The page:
Experiment #2—Homogeneous Catalysis with Continuous Drying Using Suspended Drierite (½Standard)

Using the same set up and procedure as Exp. #1, the following were introduced to the flask:

    • 100 g SPF (50% FFA)
    • 74 ml methanol
    • 1.3 g H2SO4
    • 50 g Drierite
      After 1 hour at 60° C., with stirring, a sample was removed, found to be 0.42% FFA. Thus, the goal of =<0.5% FFA was not reached in 1 hour starting with 10% FFA feedstock using the 1× standard method. In contrast, the goal was reached using only half the required methanol and H2SO4 and a feedstock with five times the level of FFA (50%) using continuous drying with Drierite.

Experiment #3—Heterogeneous Catalysis with Nafion and Suspended Drierite

A 250 ml three-necked, round bottom, standard taper flask was equipped with a reflux condenser and thermometer (as above) and a magnetic stirring bar. The following were introduced to the flask, through the third neck, which was then was stoppered:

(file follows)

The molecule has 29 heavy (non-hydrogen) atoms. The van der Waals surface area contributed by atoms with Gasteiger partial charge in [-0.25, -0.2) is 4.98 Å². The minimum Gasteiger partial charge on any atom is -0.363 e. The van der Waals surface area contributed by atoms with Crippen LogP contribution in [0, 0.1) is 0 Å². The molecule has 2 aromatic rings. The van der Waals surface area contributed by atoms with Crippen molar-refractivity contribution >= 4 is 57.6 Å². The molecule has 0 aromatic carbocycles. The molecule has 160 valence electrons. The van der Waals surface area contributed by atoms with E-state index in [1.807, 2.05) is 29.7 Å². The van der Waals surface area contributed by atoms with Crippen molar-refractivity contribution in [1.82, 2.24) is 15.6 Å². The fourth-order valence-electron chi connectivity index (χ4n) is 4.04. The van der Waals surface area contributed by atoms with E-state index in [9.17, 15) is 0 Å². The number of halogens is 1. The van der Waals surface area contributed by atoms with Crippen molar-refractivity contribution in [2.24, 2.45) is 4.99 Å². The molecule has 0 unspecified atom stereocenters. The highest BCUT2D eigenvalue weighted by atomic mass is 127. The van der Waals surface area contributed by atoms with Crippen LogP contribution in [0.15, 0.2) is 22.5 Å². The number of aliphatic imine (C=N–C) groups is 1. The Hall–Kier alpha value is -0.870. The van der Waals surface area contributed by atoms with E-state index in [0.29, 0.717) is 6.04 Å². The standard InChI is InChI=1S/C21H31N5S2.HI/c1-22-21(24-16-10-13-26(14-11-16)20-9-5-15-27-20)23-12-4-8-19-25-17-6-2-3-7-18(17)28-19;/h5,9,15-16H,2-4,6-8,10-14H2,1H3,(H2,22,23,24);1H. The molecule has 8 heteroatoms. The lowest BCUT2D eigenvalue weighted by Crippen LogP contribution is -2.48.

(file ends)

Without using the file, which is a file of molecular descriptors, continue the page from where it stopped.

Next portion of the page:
• 58.5 g SPF (10% FFA)
    • 44 ml methanol
    • 17.5 g Hi-cat 1100 (Nafion)
    • 10 g Drierite
      The flask was immersed in an oil bath and the flask contents heated at 60° C., while the contents were magnetically stirred (using a hot plate/magnetic stirrer). After one hour, a sample of the oil phase was found to be 0.47% FFA.

Experiment #4—Heterogeneous Catalysis Using Suspended Nafion with a Drierite Column above the Reaction Vessel

The flask of Experiment #3 was fitted with a thermometer, a magnetic stirring bar, and a side-armed, standard taper addition funnel. The top joint of the funnel was fitted with a reflux condenser and drying tube. Into the flask was introduced 58.5 g SPF (10% FFA), 44 ml methanol, and 17.5 g Hi-cat. Into the addition funnel was introduced 10 g of Drierite, retained by a small-bored stopcock. The contents were heated to 65° C. with an oil bath and hot plate stirrer as in the last example. The refluxing methanol was allowed to condense in the condenser, drain through the Drierite, and return through the open stopcock to the flask. After 1 hour at reflux, a sample of the oil phase was found to be 0.50% FFA.